If you need to include a passage from the Bible in a story but aren't sure you've got it quoted right, you can use the Internet to save yourself from embarrassment.
The BibleGateway, a service of The Gospel Communications Network, has an easy-to-use Web search engine for finding either keywords or a specific passage in the Bible.
You can select any of nine different versions of the Bible to search, from the New International to the King James. And the Bible is available in 10 different languages.
At that page you can search for every instance where a word appears in the Bible by typing it into the box on the right. Or use the drop-down menu just underneath the search box to specify if you want to search for a phrase.
Below that you can select the Bible version you want to search. The New International Version is the default setting.
To search for a particular passage, on the left of the main search page is another search box you can use to call up the full text of the passage. Help is provided for entering passages in the proper format.
The BibleGateway can be a valuable tool, whether religion is your beat or you're just a general assignment reporter.
Several years ago I used the site to help with a story on the investigation of the Unabomber serial bombings. Some people involved in the case believed the Unabomber's manifesto and other letters he wrote had religious connotations to them.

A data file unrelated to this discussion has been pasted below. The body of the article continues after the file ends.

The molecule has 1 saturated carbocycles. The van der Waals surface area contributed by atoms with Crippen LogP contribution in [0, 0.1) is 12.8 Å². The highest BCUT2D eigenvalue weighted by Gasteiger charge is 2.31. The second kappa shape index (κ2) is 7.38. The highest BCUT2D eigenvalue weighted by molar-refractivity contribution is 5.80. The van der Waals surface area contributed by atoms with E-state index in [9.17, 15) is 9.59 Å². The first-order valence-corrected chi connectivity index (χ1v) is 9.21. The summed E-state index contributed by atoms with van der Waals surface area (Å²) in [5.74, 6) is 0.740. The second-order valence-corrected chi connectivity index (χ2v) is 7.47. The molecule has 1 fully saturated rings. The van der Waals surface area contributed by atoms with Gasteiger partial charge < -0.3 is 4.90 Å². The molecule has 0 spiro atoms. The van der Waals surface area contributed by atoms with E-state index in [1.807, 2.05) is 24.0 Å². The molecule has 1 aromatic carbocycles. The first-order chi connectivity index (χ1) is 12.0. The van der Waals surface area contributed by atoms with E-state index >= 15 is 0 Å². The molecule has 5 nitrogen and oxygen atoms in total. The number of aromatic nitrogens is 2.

I was able to use the BibleGateway to quickly verify that some of the phrases the bomber used in his writings - such as 'good shepherd' and 'Enoch' - were also used in Biblical passages.
The Bible is just one of a number of classic religious texts that are available on the Internet in a searchable format.
But using them is problematic because there are many different translations -- and which of them is most authoritative is often in dispute. And unlike the BibleGateway, those different versions usually aren't all available on one site for comparison.
So before you use any of the other online texts, you should consult with a religious authority about the quality of the translation.
With that caveat in mind, here are some links to a few other religious texts at university Web sites.
The Koran Brown University's Scholarly Technology Group has a 'Quran Browser' with a search engine for doing keyword searches.
Another searchable version of the Koran is available through the Humanities Text Initiative of the University of Michigan's Digital Library Production Service.
And the Muslim Students Association at the University of Southern California has a Qur'an Database that lets you simultaneously search three different translations.
An explanation of the three translations and their limitations is available from the Muslim Students Associate at the University of Southern California.
The Book of Mormon The University of Michigan's digital library service also has made available an electronic version of the Book of Mormon.
Other Religious Texts To locate electronic editions of religious texts not mentioned here, you can try Beliefnet's Sacred Texts Online index. While many of the documents do not have built-in search tools, you can still do a keyword search of the text using the 'Find' or 'Search' buttons on your browser.
Finally, you can try the Virtual Religion Index put together by the Religion Department at Rutger's University. It has a comprehensive list of religious topics and related links.